A Queens woman was fined $1,000—and advised to retain an attorney—after she posted details about a robbery trial while it was happening. How did she get the details? She was on the jury.

The Daily News reports that Kimberly Ellis "began posting details of jury deliberations about a 2014 robbery case — sometimes twice a day — from the Kew Gardens courthouse... 'Everything about this process is inefficient,' she complained in a Sept. 17 posting. 'I’m trying to remain positive and centered but, truthfully, I’m dying from boredom.'"

After the jury began deliberating, Ellis continued dishing — in detail — on Facebook.

“God help me,” she wrote in one posting. “The other jurors don’t trust the police and want to outright dismiss the confessions as well as the majority of the rest of the evidence. Tomorrow is going to be a very difficult day.”

One of Ellis’ Facebook friends just happened to be a former federal and Brooklyn District Attorney’s Office prosecutor — and she blew the whistle on the over-sharing juror.

According to the News, Queens Supreme Court Justice Ira Margulis said, "Now, can you tell me why you did this?" and Ellis answered, "Well, I sometimes — I suppose I forget it’s so public and it’s Facebook and it’s something that I use a lot. And I’m pretty quiet in my day-to-day dealings with people, so it’s just a way for me to, you know, express myself."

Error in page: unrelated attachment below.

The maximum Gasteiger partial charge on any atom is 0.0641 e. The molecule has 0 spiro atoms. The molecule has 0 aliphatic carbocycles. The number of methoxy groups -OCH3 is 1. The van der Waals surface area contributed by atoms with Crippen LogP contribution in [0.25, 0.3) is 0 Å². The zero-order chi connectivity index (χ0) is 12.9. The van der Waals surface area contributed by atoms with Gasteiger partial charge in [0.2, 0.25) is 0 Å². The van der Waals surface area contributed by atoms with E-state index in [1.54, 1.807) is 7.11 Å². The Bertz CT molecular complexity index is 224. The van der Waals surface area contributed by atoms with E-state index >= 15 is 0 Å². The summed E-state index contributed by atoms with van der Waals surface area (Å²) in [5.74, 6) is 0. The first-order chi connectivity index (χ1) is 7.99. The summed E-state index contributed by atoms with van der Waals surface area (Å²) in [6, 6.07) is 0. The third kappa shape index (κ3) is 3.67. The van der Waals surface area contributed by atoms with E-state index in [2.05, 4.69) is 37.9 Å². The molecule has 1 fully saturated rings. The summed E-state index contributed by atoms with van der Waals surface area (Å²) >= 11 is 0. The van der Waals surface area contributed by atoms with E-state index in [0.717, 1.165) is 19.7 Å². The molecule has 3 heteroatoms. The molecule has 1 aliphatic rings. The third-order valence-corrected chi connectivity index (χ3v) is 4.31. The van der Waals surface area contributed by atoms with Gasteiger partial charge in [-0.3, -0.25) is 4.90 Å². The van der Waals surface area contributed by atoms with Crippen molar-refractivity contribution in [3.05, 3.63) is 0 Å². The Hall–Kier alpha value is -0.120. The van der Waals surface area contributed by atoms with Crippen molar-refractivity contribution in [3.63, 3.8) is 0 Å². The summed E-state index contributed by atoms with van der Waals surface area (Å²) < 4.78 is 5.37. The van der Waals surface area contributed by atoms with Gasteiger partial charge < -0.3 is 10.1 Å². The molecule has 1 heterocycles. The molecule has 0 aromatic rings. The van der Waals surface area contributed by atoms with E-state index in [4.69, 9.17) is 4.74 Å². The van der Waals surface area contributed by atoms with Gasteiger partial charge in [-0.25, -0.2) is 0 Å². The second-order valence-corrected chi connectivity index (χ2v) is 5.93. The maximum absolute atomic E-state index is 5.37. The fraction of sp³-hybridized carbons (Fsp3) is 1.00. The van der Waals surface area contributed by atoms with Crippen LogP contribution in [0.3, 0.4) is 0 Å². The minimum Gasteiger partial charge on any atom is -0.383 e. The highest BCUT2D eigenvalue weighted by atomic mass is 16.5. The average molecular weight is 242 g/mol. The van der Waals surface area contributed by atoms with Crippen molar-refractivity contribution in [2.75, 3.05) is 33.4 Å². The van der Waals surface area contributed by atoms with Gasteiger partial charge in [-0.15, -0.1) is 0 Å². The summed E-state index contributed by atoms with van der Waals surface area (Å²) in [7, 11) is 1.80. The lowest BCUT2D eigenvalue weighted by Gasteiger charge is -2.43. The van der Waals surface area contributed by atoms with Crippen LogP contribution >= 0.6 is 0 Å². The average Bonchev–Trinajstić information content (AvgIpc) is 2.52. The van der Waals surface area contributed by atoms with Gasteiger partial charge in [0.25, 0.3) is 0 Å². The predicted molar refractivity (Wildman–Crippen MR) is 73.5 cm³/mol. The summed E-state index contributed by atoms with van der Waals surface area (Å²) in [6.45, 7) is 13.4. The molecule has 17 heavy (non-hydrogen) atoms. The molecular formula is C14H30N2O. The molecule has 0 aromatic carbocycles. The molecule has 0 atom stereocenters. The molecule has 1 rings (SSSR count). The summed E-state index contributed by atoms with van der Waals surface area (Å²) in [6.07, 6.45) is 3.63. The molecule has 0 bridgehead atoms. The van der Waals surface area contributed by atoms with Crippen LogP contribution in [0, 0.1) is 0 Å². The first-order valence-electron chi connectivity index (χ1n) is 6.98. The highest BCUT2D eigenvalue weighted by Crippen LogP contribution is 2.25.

Margulis then said, "Even though you violated an expressed order from the Court not to do that?" He ultimately booted her from the jury, telling her, "It is in your best interests that you retain an attorney," and called a mistrial because there were no alternate jurors. It's believed that a re-trial will costs thousands, not to mention all the time spent by the prosecution, defense and witnesses put into the first one.

Ellis told the News, "I continued my personal life as if I was not there to judge a trial. It was my first time as a juror, and I was naive." Hasn't Al Roker taught us anything? She added, "I failed to make the necessary changes in my daily life...I feel terrible. I never meant to hurt anyone. I wasted a lot of people’s time and money, and I deeply regret what I did."

Last year, the American Bar Association ruled that it was ethical for lawyers and investigators to peek at jurors' social media activity, so they can "probe for information that might signal leanings of potential jurors, or unearth juror misconduct during trials."